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Strategies for Success

Decoding the GRE Verbal Reasoning Section: Strategies for Success

Preparing for the GRE® Verbal Reasoning section can pose unique challenges. Unlike the quantitative section, the syllabus for GRE® Verbal is not finite. You could encounter questions on any of the myriad words in the English language or various topics from around the world. It’s essential to remember that GRE® Vocabulary is just one aspect of GRE® Verbal practice. This section also evaluates your proficiency in:

1. English grammar
2. Reading comprehension
3. Critical reading

The verbal reasoning section aims to assess your ability to:

Extract pertinent information from presented written data Identify relationships among different sentence components Recognize connections between words and concepts

Structure of the GRE® Verbal Reasoning Section

1. The GRE® Verbal section is divided into two subsections, comprising 12 and 15 questions respectively.
2. It operates on a computer-adaptive format, meaning the difficulty level and potential score of the second subsection are influenced by your performance in the first.
3. You are allotted 18 minutes for the first subsection and 23 minutes for the second subsection.
4. Each subsection includes the following question types:
Subsection 1

– Text completion: 3 questions
– Sentence equivalence: 4 questions
– Reading comprehension: 5 questions

Subsection 2

– Text completion: 3 to 5 questions
– Sentence equivalence: 3 to 4 questions
– Reading comprehension: 7 to 8 questions
Now, let’s delve into the specifics of each Verbal question type.

Text Completion

The Text Completion section of GRE® Verbal Reasoning evaluates your ability to comprehend the overall meaning of a passage, even when not every word is read. This portion assesses your capacity to fill in essential words that are missing from the provided text. Here’s what to expect:

1. Question statements comprising one to five sentences.
2. Each question statement may contain one, two, or three blanks.
3. Single-blank questions offer five options, while two- and three-blank questions provide three options each.

Your goal is not only to select words that maintain grammatical correctness but also to ensure the passage remains logical and cohesive.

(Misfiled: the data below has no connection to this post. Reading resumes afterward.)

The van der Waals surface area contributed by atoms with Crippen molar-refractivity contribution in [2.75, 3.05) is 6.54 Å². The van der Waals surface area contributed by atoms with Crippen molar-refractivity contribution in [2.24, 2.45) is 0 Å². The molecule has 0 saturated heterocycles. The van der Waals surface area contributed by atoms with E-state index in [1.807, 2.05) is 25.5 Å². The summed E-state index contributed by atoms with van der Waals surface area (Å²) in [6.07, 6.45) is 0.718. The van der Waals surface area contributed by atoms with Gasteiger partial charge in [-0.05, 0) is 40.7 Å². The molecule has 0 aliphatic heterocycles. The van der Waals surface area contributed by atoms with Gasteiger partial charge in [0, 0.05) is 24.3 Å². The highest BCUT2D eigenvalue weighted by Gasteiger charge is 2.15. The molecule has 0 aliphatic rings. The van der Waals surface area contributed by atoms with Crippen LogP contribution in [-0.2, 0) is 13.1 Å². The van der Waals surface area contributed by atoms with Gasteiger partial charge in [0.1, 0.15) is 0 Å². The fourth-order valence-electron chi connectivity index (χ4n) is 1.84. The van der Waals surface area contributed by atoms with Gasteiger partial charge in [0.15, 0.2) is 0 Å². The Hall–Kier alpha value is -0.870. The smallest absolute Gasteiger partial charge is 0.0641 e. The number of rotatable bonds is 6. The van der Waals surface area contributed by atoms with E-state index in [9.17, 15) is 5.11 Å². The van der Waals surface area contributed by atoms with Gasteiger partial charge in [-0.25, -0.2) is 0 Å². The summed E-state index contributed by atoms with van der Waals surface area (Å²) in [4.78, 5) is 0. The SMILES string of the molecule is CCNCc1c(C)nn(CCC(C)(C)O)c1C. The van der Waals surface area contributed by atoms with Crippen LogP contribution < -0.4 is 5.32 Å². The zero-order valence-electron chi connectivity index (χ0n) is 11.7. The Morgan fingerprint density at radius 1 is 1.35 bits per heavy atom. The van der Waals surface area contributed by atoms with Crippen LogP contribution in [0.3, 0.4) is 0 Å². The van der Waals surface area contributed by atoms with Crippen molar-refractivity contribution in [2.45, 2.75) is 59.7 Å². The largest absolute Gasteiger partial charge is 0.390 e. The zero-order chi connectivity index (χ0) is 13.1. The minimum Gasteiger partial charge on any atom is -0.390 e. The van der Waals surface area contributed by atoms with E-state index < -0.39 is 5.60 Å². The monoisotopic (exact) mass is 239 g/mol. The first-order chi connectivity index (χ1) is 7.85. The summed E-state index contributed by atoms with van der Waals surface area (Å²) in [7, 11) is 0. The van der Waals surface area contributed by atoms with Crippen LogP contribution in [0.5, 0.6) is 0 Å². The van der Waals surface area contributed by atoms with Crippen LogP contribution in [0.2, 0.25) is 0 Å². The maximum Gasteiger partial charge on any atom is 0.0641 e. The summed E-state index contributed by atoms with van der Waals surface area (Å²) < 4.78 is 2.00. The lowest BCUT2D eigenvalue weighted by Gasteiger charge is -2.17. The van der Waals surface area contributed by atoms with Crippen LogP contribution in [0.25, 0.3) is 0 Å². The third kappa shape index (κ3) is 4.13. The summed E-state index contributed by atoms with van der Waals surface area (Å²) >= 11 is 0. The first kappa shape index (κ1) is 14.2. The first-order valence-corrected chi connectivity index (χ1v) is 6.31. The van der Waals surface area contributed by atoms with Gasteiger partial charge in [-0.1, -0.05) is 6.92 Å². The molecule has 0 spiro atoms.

Answering Strategies for Text Completion:
1. Begin by reading the entire question statement to grasp its overall meaning.
2. Identify keywords that highlight the sentence structure or are pivotal for understanding the context.
3. Fill in the blank(s) with your own words before examining the provided options for suitable choices.
4. You can fill in the blanks in any order that makes sense, not necessarily in the order they appear. For instance, starting with the third blank may be easier for a question with three blanks.
5. Verify your chosen options by reviewing the completed question statement to confirm coherence in grammar, logic, and style.

Sentence Equivalence

The Sentence Equivalence segment of GRE® Verbal Reasoning evaluates your skill in concluding incomplete sentences. Here’s what you’ll encounter:

1. A single sentence with one blank.
2. Six options, from which you must select two.
3. Both chosen options must be synonymous, maintaining the sentence’s meaning regardless of which one fills the blank. Both correct answers must be selected to earn credit, as no partial credit is awarded for selecting only one correct answer.

Answering Strategies for Sentence Equivalence
1. Keep in mind that the correct answer choices don’t necessarily need to contain words with the same meaning. What matters is that the completed sentences convey the same meaning, even if the words differ.